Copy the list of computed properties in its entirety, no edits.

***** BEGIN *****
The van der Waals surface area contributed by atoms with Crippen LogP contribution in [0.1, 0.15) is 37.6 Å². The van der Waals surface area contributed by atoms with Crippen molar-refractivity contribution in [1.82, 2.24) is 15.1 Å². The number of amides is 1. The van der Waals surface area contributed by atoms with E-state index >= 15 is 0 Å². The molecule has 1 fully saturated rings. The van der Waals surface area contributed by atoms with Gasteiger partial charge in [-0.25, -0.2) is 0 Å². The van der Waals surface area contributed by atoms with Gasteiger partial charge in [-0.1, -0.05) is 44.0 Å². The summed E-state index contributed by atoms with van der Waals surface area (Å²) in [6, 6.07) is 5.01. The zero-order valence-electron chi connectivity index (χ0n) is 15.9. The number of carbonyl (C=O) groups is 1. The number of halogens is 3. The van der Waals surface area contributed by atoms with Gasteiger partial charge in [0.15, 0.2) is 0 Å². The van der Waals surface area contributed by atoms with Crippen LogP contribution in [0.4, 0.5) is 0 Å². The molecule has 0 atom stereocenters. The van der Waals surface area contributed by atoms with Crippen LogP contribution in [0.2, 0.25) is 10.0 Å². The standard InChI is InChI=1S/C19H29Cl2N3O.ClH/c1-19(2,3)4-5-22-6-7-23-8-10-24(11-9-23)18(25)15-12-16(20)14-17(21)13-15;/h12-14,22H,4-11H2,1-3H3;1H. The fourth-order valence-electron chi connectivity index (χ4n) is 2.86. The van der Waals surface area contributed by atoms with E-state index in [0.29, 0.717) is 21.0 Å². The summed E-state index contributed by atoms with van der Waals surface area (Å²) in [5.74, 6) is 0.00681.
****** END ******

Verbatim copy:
The van der Waals surface area contributed by atoms with Crippen LogP contribution in [0.1, 0.15) is 37.6 Å². The van der Waals surface area contributed by atoms with Crippen molar-refractivity contribution in [1.82, 2.24) is 15.1 Å². The number of amides is 1. The van der Waals surface area contributed by atoms with E-state index >= 15 is 0 Å². The molecule has 1 fully saturated rings. The van der Waals surface area contributed by atoms with Gasteiger partial charge in [-0.25, -0.2) is 0 Å². The van der Waals surface area contributed by atoms with Gasteiger partial charge in [-0.1, -0.05) is 44.0 Å². The summed E-state index contributed by atoms with van der Waals surface area (Å²) in [6, 6.07) is 5.01. The zero-order valence-electron chi connectivity index (χ0n) is 15.9. The number of carbonyl (C=O) groups is 1. The number of halogens is 3. The van der Waals surface area contributed by atoms with Gasteiger partial charge in [0.15, 0.2) is 0 Å². The van der Waals surface area contributed by atoms with Crippen LogP contribution in [0.4, 0.5) is 0 Å². The molecule has 0 atom stereocenters. The van der Waals surface area contributed by atoms with Crippen LogP contribution in [0.2, 0.25) is 10.0 Å². The standard InChI is InChI=1S/C19H29Cl2N3O.ClH/c1-19(2,3)4-5-22-6-7-23-8-10-24(11-9-23)18(25)15-12-16(20)14-17(21)13-15;/h12-14,22H,4-11H2,1-3H3;1H. The fourth-order valence-electron chi connectivity index (χ4n) is 2.86. The van der Waals surface area contributed by atoms with E-state index in [0.29, 0.717) is 21.0 Å². The summed E-state index contributed by atoms with van der Waals surface area (Å²) in [5.74, 6) is 0.00681.